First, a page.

Another example of great faith is to be found in Matthew 15. Once again it involves a Gentile, a Canaanite woman from the vicinity of Tyre and Sidon. In this case the woman's daughter was demon possessed. An interesting aspect of this account is that Christ tested the quality of the woman's faith. When she called out to Him that her daughter was demon possessed ". . . He answered her not a word. And His disciples came and urged Him, saying, 'Send her away, for she cries out after us'" (Matt. 15:23). Just imagine how difficult that was to deal with? But the test was not over!
But He [Christ] answered and said, "I was not sent except to the lost sheep of the house of Israel." Then she came and worshiped Him, saying, "Lord, help me!" But He answered and said, "It is not good to take the children's bread and throw it to the little dogs [a term used by the Jews to describe the Gentiles]." And she said, "Yes, Lord, yet even the little dogs eat the crumbs which fall from their masters' table." Then Jesus answered and said to her, "O woman, great is your faith! Let it be to you as you desire." And her daughter was healed from that very hour (Matt. 15:24-28 NKJ).
In evaluating this incident, let's note several factors which led to the positive result. First the woman's great love for her daughter meant that she was prepared to endure any humiliation. Second, she absolutely knew that Jesus was God's Son and that He had the necessary power to release her daughter from the demon. Third, she displayed a high degree of humility when Christ used a derogatory term "little dogs" to describe her and her people.
The woman displayed four qualities that are very pleasing in God's sight: love faith, humility, and patient perseverance or endurance. God promises to heal, but He doesn't promise when. This woman was unflinchingly single-minded. She tuned out every distraction. She displayed unwavering trust, and she kept her focus on Christ.
Look at what James has to say in this regard at the beginning of his epistle,
My brethren, count it all joy when you fall into various trials, knowing that the testing of your faith produces patience. But let patience have its perfect work, that you may be perfect and complete, lacking nothing. If any of you lacks wisdom, let him ask of God, who gives to all liberally and without reproach, and it will be given to him. But let him ask in faith, with no doubting, for he who doubts is like a wave of the sea driven and tossed by the wind. For let not that man suppose that he will receive anything from the Lord; he is a double-minded man, unstable in all his ways (Jas. 1:2-8 NKJ).
In Psalm 119:113, David is inspired to say "I hates the double-minded." Hate is a very strong word and in the Hebrew it can have the same intensity as the English. However, it can also mean cold and indifferent, or to show less favor.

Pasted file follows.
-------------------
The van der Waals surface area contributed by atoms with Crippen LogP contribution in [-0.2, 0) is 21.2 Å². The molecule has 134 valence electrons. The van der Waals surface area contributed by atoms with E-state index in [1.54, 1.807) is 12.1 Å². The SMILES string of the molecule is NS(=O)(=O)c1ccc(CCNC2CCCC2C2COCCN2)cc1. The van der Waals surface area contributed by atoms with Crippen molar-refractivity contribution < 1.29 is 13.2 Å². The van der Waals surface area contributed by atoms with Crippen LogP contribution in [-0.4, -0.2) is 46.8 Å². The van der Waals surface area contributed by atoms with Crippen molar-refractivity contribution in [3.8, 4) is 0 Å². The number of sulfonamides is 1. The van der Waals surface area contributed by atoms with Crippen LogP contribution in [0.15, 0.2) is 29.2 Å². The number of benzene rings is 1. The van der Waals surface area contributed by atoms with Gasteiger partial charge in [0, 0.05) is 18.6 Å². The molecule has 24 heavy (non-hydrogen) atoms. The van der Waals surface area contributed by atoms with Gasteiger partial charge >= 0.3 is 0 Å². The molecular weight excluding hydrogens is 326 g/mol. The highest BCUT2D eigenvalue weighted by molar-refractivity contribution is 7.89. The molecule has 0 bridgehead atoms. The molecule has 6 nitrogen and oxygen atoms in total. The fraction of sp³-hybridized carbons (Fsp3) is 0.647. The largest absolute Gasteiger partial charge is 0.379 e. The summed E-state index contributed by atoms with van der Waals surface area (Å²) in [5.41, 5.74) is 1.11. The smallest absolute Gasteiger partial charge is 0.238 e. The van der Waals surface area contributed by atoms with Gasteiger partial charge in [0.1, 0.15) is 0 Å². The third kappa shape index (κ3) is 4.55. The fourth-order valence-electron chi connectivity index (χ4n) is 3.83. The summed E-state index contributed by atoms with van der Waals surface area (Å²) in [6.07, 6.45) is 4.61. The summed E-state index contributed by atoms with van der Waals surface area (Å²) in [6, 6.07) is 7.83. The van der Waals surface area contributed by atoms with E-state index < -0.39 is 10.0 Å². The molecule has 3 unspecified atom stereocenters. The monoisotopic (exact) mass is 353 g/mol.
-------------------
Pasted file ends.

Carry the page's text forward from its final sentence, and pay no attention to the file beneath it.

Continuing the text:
James 1, verses 6 and 8 define the double-minded man as wavering and unstable. The Greek word translated wavering is diakrino and it can also mean to doubt. According to Vine's "this verb suggests, not so much weakness of faith, as lack of it." This is the cause of his instability or unsettled condition. Such a person is unreliable. In the Greek diakrinomenos is an individual who does not stand firm on the promise of God, but moves restlessly like a wave of the sea.
As noted in the Spirit-filled Life Bible, "being anxious and afraid is actually sin! When you know that your heavenly Father is taking care of your business, you can allow the peace of God to fill your life. God's peace is not dependent on outward circumstances. It is supernatural peace that comes from the confidence of knowing that God is in control."
Consider Philippians 4:6-7, "Be anxious for nothing, but in everything by prayer and supplication, with thanksgiving, let your requests be made known to God; and the peace of God, which surpasses all understanding, will guard your hearts and minds through Christ Jesus." Verse 8 tells us what to focus our minds on, ". . . whatever things are true, whatever things are noble, whatever things are just, whatever things are pure, whatever things are lovely, whatever things are of good report, if there is any virtue and if there is anything praiseworthy-- meditate on these things" (NKJ).
We must always remember that God alone is our source of security in this life. He and He alone! We must learn to depend on Him for everything as an active participant in our lives, until it becomes second nature. In this case our "second nature" is God's nature, which we receive through His Holy Spirit. We need to continuously stir that spirit up by daily communication with God.
We have seen how faith can be undermined. Even Jesus Christ, the Son of God with all the Father's power at His disposal did not display His healing power in a negative environment. When He went to His hometown of Nazareth, those He grew up with were jealous of His fame and filled with resentment as He taught in their synagogue. As Christ pointed out "a prophet is not without honor, save in His own country, and in His own house" (Matt. 13:57, KJV). Underlying their negative was the old adage that familiarity breeds contempt. The result is recounted in Matthew 13:58 (NKJ), "Now He did not do many mighty works there because of their unbelief." Unbelief is translated from the Greek word apistia, which can also be stated as, lack of faith.
It is important for us in God's Church to remember why God called us. In a word He called us to be leaders. Good leaders conduct themselves in a positive, uplifting and confident way. In a sense then the Church should be regarded as an Officers Training Corps. Would you want to go to war led by fearful, doubtful, negative officers. I don't believe so! Your ministers have the responsibility to help you grow into competent officers who will graduate into rulership positions in Christ's millennial government.
The army of God must be faithful, positive and completely committed to the cause. When Christ was confronted with negative people in a crisis situation, He expelled them because their attitude would undermine the confidence of others. In the military this is known as "causing alarm and despondency in the ranks." In time of war men would be shot for this crime.